Agents’ Performance and Emotions: An Experimental Investigation

Lezzi, Emanuela (2014) Agents’ Performance and Emotions: An Experimental Investigation. Doctoral thesis, University of East Anglia.

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Abstract

This doctoral thesis is structured in three essays. In the first essay (Chapter 2) I
explore the behavioural effects of anxiety on agents’ performance. I hypothesize
that a certain level of tension and pressure can induce agents to exert more effort,
according to theories of anxiety in psychology. The negative valence associated to
this emotion might propose an impairment in performance. On the contrary, the
laboratory economic experiment I have run shows that when an anxious mood is
induced individuals are more likely to exert more effort. Anxiety leads to performance
improvements.
In the second essay (Chapter 3) I raise a methodological issue on the use of effort
tasks in economic experiments. Effort tasks are usually assumed to lead to similar
results. However, the choice of the effort task can significantly drive experimental
results. I have conducted an economic experiment where I compare four different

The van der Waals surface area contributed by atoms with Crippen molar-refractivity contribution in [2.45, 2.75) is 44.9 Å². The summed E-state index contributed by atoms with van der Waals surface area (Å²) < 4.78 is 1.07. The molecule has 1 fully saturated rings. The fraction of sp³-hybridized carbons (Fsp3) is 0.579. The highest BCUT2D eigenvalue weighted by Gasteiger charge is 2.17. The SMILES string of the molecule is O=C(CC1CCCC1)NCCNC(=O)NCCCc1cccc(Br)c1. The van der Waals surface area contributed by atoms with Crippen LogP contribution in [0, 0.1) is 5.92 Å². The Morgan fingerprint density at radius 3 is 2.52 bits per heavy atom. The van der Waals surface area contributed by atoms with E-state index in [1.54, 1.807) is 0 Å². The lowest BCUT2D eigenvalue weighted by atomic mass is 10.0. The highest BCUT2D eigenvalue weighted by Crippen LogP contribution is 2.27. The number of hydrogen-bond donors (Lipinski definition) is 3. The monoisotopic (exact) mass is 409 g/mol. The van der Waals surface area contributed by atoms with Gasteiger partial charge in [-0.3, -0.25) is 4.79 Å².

effort tasks which give a measure of participants’ performance or investment when
they compete for a prize. Results show that there is no equivalence between the
types of task applied.
The last essay (Chapter 4) is a substantial part of a joint project with Professor
Daniel J. Zizzo. We ran an experiment where participants are asked to enter a
2-player prize competition. Each pair consists of a High Type participant, who
performs a previous real effort task better, and a Low Type participant, who performs
a previous real effort task worse. Participants receive feedback on their performance
rank and their opponents’ performance rank. They are also informed about the
allocation of an extra monetary reward. Participants are then asked to choose their
level of investment. They can also sabotage their opponent. Results show that
perceived unfairness of the reward allocation rule, expectations of investment and
sabotage, and competitive feelings affect participants’ behaviour in the contest.

Item Type: Thesis (Doctoral)
Faculty \ School: Faculty of Social Sciences > School of Economics
Depositing User: Mia Reeves
Date Deposited: 06 Jun 2014 10:48
Last Modified: 06 Jun 2014 10:48
URI: https://ueaeprints.uea.ac.uk/id/eprint/48658
DOI:

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